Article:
If you have been told your pregnancy is high risk, you have a pre-existing medical condition such as diabetes or hypertension, or you have gestational diabetes, gestational hypertension or preeclampsia we may ask that you undergo antenatal testing. A non stress test may be required. We will schedule an appointment to monitor fetal heart rate as well as contraction pattern. This may be done along with a biophysical profile, which is an ultrasound evaluation of fetal movements as well as amniotic fluid, among other factors. Antenatal testing may be done in the office or we may have you schedule testing at the Women's Health Center at Saint Agnes.
Around 16-20 weeks you may begin to notice sharp stabbing pains in your groin. The pain can be either right or left sided. These pains typically do not indicate any problems. The round ligaments are ligaments that hold the uterus in place and you may notice that as the uterus continues to grow the continuous stretching may cause occasional spasms. Typically compresses to the area as well as stretching exercises such as prenatal yoga or Pilates may help with this pain. Acetaminophen may also provide pain relief.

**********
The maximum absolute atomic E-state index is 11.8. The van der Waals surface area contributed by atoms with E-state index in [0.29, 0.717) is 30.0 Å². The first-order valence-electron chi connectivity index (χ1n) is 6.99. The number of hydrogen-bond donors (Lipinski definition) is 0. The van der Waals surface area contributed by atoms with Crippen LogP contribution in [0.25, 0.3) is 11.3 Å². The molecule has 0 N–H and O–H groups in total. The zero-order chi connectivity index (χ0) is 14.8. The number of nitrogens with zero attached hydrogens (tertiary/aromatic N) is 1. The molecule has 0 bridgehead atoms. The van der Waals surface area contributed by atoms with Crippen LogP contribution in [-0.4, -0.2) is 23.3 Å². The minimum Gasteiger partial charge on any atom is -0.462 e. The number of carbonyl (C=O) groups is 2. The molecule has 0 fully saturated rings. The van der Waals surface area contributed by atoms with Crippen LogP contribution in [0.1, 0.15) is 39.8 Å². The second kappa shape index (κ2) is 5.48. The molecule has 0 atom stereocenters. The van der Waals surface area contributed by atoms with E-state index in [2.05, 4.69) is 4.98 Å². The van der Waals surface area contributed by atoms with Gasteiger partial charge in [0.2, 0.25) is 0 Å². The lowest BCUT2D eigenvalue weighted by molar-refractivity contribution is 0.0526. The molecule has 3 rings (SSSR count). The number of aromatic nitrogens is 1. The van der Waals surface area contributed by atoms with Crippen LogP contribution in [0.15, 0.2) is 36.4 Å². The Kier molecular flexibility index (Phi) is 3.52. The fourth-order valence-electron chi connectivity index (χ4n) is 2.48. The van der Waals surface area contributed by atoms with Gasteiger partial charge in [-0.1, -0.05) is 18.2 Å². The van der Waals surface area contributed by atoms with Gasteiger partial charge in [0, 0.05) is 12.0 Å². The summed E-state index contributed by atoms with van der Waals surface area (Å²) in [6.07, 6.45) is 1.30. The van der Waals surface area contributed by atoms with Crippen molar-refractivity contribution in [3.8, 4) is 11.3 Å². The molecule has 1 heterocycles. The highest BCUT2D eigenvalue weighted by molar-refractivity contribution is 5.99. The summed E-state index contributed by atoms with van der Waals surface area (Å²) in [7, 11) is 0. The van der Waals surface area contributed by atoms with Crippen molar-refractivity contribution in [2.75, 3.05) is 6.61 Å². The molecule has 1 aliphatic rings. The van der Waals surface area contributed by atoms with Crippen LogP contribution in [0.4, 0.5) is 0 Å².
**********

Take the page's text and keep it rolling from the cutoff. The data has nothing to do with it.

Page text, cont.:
We will ask you about whether you are feeling contractions, increase in discharge or any leaking of fluid, any vaginal bleeding and about fetal movement at each visit. If you notice you are having Braxton Hick contractions, this may not be a sign of labor. True contractions typically increase in frequency over time and are associated with pain while Braxton Hicks contractions are typically painless contractions. If you are having any of the above, we ask that you call the office to come in for an evaluation.